Development and applications of novel nanostructured materials in water treatment : adsorption, filtration, and reaction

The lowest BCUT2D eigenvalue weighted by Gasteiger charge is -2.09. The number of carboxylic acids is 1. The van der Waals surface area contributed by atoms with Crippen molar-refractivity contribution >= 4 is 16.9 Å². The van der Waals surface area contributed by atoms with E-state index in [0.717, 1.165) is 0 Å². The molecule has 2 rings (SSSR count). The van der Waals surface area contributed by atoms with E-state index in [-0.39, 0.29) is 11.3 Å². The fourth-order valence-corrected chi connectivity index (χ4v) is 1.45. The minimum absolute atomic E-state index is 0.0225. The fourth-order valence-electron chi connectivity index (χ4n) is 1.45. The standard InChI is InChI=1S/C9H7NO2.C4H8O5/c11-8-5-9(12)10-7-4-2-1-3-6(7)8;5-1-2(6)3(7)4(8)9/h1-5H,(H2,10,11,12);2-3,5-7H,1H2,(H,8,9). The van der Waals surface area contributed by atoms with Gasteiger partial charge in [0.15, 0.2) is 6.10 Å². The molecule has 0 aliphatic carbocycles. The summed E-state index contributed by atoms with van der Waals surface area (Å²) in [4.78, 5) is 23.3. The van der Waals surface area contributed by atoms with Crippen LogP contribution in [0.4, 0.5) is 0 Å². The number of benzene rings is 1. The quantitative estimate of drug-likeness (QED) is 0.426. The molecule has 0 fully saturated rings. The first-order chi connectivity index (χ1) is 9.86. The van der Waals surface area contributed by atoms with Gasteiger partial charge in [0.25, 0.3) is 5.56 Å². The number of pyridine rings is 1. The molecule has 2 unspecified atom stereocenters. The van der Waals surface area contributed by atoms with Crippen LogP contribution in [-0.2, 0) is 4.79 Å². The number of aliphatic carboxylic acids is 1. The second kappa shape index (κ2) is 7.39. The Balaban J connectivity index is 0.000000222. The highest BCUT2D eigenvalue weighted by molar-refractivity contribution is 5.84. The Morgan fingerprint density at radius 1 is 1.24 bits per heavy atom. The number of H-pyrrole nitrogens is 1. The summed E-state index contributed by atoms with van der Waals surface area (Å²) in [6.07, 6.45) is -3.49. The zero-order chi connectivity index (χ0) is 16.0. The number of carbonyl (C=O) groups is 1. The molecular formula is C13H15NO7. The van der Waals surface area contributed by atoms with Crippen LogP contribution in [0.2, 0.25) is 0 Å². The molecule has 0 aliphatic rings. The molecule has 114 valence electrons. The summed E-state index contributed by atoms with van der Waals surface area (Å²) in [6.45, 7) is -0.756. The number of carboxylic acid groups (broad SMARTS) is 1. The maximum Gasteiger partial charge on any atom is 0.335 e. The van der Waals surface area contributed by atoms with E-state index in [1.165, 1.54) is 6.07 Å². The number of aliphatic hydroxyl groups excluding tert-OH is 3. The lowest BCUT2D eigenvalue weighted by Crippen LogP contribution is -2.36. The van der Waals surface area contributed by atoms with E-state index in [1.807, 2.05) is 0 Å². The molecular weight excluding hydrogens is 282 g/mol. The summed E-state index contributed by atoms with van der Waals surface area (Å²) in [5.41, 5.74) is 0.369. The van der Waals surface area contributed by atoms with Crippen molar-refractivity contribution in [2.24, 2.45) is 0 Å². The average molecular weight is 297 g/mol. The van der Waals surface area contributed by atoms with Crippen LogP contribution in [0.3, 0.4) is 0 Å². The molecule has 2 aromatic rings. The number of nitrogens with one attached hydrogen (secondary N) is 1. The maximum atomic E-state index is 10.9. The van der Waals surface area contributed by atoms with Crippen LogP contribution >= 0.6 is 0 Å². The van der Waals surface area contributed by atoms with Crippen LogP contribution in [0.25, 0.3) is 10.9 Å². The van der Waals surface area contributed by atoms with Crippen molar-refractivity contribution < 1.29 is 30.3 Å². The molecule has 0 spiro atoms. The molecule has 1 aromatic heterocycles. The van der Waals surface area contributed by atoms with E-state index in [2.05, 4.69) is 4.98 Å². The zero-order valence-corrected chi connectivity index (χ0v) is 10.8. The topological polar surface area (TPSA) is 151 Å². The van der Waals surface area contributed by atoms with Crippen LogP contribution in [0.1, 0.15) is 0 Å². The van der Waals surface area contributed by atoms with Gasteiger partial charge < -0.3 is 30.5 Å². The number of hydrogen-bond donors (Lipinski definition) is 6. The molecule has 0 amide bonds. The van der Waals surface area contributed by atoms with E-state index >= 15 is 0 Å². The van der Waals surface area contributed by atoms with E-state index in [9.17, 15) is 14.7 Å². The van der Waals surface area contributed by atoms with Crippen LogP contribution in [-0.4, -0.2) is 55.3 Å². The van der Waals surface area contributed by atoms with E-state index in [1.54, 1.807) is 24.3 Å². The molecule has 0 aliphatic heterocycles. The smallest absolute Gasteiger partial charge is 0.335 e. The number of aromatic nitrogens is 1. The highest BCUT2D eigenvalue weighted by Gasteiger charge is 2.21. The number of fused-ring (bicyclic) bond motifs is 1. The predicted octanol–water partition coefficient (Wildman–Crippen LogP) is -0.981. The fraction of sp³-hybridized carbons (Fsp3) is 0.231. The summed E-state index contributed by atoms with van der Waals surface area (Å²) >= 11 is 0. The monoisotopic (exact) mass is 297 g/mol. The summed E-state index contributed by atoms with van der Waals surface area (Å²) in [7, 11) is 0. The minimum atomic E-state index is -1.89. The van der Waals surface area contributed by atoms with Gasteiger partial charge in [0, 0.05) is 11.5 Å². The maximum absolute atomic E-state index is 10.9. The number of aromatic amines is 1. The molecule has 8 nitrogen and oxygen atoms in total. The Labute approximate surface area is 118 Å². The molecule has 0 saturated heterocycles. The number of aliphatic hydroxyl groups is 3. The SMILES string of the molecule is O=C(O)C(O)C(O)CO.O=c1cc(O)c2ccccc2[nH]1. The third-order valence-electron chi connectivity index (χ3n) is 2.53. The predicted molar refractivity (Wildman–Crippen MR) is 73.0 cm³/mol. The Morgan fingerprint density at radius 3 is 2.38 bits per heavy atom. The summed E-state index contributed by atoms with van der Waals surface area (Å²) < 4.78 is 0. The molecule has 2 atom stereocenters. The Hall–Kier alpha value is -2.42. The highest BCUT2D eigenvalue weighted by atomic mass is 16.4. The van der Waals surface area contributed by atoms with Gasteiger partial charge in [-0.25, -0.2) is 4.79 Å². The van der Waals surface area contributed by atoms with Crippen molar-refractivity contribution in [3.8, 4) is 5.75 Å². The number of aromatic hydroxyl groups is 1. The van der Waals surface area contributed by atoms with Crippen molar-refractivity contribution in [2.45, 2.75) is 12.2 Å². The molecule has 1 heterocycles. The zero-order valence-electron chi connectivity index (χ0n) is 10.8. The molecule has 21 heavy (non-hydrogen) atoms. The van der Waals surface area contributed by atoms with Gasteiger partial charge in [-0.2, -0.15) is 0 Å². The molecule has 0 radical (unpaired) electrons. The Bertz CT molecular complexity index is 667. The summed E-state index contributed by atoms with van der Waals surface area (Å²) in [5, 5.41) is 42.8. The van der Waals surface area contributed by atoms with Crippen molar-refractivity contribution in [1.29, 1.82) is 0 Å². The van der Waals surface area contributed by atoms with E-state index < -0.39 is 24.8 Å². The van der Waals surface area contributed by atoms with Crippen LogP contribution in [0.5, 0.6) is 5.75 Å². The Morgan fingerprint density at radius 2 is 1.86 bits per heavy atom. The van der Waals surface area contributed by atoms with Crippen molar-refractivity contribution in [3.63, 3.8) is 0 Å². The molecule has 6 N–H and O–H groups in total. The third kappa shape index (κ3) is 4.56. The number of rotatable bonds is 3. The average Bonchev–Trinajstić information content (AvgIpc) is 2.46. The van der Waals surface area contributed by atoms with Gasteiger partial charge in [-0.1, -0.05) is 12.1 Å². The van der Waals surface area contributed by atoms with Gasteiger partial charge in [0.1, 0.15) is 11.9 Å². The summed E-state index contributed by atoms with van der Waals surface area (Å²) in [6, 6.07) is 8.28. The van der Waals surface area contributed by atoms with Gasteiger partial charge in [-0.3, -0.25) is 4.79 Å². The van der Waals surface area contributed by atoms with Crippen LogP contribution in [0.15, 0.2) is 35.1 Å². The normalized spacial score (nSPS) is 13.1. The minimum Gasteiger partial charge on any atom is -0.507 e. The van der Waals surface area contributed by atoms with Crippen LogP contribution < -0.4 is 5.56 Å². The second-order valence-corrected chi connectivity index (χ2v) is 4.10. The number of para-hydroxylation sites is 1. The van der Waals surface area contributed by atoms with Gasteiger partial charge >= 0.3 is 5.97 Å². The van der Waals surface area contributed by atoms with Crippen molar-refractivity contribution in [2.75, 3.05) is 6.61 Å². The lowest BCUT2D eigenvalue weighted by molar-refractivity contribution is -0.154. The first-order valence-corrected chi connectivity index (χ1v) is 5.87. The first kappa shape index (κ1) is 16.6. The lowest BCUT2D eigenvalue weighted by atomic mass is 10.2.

Nanomaterial-based adsorbents and photocatalysts have gained increasing attention in the applications of water and wastewaters treatment due to their attractive properties and strong adsorption capabilities for a wide range of contaminants. The objective of this study is to fabricate, characterize, and apply a group of nanomaterials to adsorb, remove, and degrade contaminants in water. An iron oxide/graphene oxide (IOGOx) composite was evaluated for the effective As(V) removal from the aqueous solutions. Adsorption on hematite and IOGO(25 [percent]) at 25 [degrees]C, pH 7, and 1 mM NaNO3 showed 76 [percent] of As(V) removal within the first 5 minutes and 95 [percent] at 40 minutes. As(V) adsorption efficiency increased with increase GO loading; while, this efficiency decreased at high IO loading. Kinetic data was a well fitted to pseudo-second-order, so those results suggested that the surface complexation is the main mechanism for As(V) adsorption on the surface of adsorbents. All composites were able to reduce the As(V) concentration below 10 [micro]gL[superscript -1] that is the recommended maximum permissible concentration of As(V) in drinking water by World Health Organization (WHO). A novel technique for coating a group of tubular ceramic membranes by multi-layers of TiO2 was used to reduce the pore size of the support membranes and to improve their performances. Polyethylene glycol was used as a model molecule to compare and examine the coated membranes in the evolution of fouling and rejection over time. The SEM images showed that TiO2 covered the surface and the active layer; therefore, the permeable path sizes decreased gradually. The results of flux and permeability of membranes confirmed the success of the coating. The transmembrane pressure (TMP) increased with each coating layer, while the rejection of the membrane was improved. After cleaning the membranes with ultrapure water, TMP of all the membranes decreased until reaching to the clean material values. In this study, 4-layers coated membrane showed its ability to be used many times after cleaning with ultrapure water. The coated membranes were tested for a novel technique that combines filtration and advanced oxidation processes for sulfamethazine (SMZ) removal and degradation using a continues flow reactor and under different conditions. The system included a a membrane module with UV-light. In the absence of UV-light, the results showed no significant removal of 5 ppm and 10 ppm of SMZ during the experiment. Under UV-light, the system was able to significantly degrade 5 ppm and 10 ppm of SMZ from the solution, particularly, at pH 2. In the presence of humic acid (HA), there was a significant increase in the SMZ degradation with all pH values by decreasing the required time to degrade SMZ in clean water. When NO3[superscript −] or Cl[superscript −] ions were added, an increase in the degradation rate of SMZ was observed in the presence of NO3[superscript −] in comparison with clean water, but Cl[superscript −] led to a decrease in the SMZ degradation under UV light. The process could be applied for SMZ removal from the water in water treatment plants.